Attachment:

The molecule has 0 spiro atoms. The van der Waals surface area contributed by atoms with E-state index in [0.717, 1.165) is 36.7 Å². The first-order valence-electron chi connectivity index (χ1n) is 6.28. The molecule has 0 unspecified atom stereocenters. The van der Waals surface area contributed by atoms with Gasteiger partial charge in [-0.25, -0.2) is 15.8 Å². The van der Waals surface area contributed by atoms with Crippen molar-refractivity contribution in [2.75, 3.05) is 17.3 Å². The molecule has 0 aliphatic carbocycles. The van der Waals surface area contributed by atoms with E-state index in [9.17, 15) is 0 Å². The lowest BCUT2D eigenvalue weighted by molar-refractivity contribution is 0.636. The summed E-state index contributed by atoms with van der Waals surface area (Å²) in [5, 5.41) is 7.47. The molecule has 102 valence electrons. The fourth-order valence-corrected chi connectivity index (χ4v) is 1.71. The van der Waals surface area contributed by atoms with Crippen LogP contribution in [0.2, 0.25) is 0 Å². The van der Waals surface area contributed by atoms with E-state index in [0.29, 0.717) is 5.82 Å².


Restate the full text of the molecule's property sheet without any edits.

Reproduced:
The molecule has 0 spiro atoms. The van der Waals surface area contributed by atoms with E-state index in [0.717, 1.165) is 36.7 Å². The first-order valence-electron chi connectivity index (χ1n) is 6.28. The molecule has 0 unspecified atom stereocenters. The van der Waals surface area contributed by atoms with Gasteiger partial charge in [-0.25, -0.2) is 15.8 Å². The van der Waals surface area contributed by atoms with Crippen molar-refractivity contribution in [2.75, 3.05) is 17.3 Å². The molecule has 0 aliphatic carbocycles. The van der Waals surface area contributed by atoms with E-state index in [9.17, 15) is 0 Å². The lowest BCUT2D eigenvalue weighted by molar-refractivity contribution is 0.636. The summed E-state index contributed by atoms with van der Waals surface area (Å²) in [5, 5.41) is 7.47. The molecule has 102 valence electrons. The fourth-order valence-corrected chi connectivity index (χ4v) is 1.71. The van der Waals surface area contributed by atoms with Crippen LogP contribution in [0.2, 0.25) is 0 Å². The van der Waals surface area contributed by atoms with E-state index in [0.29, 0.717) is 5.82 Å².